Balkan Economic Competitiveness Makes Uneven Progress


News
03 Sep 14

Balkan Economic Competitiveness Makes Uneven Progress

The latest World Economic Forum report on global competitiveness ranks Bulgaria as the best in the Balkans and Albania as the worst, just behind Serbia.

Gordana Andric
BIRN

Belgrade

The newly-published Global Competitiveness Report 2014-2015 said that Bulgaria, Romania, Macedonia and Serbia had moved up in the world competitive rankings, while Croatia and Albania dropped a few positions.

The World Economic Forum’s annual survey measured 12 factors, including infrastructure, education and training, labour market efficiency, technological readiness and innovation in 144 countries worldwide.

According to the report, Bulgaria is the leader in the Balkans, ranked 54th overall in the world – a rise of three places.

The report however said that Sofia scored worst when it comes to “favouritism in decisions of government officials” where it was ranked 134th, while its macroeconomic environment was ranked as 36th.

Ranked 59th overall in the world, Romania showed the biggest progress compared to last year’s report, in which it was ranked 76th.

Among the lowest scores Romania got were for the “wastefulness of government spending” – for which it was ranked 116th in the world – and for its capacity to retain talent, for which it was ranked 128th.

Macedonia, now ranked 63rd in the overall survey, also showed significant progress, moving up per ten places. The country scored worst, in 108th place, for its market size, GDP and exports, while it scored best and was ranked 38th for its goods market efficiency, the criteria that measures competition.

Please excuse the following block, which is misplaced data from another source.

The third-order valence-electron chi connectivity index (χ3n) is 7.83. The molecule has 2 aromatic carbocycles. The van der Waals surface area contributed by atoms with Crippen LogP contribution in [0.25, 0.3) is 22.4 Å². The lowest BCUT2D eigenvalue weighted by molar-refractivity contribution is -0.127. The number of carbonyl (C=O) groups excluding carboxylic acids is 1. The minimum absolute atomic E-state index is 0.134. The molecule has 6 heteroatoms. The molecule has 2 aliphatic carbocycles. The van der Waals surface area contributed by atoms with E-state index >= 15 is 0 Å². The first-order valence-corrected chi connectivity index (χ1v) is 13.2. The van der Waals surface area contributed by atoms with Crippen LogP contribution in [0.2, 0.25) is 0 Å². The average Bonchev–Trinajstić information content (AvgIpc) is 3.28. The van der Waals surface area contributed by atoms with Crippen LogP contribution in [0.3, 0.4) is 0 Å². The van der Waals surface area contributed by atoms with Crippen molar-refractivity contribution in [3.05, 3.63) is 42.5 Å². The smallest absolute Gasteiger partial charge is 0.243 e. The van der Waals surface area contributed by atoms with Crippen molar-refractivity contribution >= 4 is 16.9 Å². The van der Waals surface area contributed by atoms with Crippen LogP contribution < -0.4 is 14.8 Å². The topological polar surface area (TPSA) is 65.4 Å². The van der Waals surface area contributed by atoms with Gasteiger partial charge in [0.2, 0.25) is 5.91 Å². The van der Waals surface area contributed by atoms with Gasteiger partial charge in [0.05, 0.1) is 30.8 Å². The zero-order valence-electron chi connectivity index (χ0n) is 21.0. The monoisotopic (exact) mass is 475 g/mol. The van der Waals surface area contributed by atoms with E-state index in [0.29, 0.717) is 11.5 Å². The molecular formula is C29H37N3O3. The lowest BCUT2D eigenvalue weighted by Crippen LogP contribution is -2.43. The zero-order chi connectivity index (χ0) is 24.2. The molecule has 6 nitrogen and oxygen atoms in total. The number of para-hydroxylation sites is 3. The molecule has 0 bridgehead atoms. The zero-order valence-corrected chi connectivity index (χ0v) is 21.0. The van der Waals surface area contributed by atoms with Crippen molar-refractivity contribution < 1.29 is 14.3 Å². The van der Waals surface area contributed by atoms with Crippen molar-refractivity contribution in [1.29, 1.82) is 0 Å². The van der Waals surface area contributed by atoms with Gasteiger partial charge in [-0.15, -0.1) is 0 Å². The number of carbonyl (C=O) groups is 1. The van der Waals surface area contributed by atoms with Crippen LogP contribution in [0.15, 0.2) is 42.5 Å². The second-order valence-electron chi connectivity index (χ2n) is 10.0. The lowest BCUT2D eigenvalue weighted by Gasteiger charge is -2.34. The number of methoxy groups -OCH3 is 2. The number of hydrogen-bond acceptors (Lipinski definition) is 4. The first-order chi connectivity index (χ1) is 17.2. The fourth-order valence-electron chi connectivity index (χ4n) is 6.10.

Montenegro remained in 67th place, the same as last year. The country was awarded its lowest rank, 134th, for its market size, and got its best ranking for health and primary education, 29th.

Croatia fell per two places compared to last year and now is ranked 77th. One of the lowest rankings the country scored was for government efficiency, 139th, while it highest ranking was for infrastructure and technology, 44th.

Serbia on the other hand, moved five places up, reaching 94th place on the list. The country was ranked 140th for “cooperation in labour-employer relations”, was also given a lowly ranking for government efficiency, 135th .

The best ranking for Belgrade was 49th place for technology.

Not far behind Serbia in 97th overall was Albania, the Balkan country with the lowest ranking. Last year, Tirana was in 95th place.

One of its lowest rankings was 133rd place for property rights, while its best were 29th for the “burden of government regulation” and 14th for the strength of investor protection.

Bosnia and Kosovo were not included in the survey.

Source: Balkan Insight (Montenegro)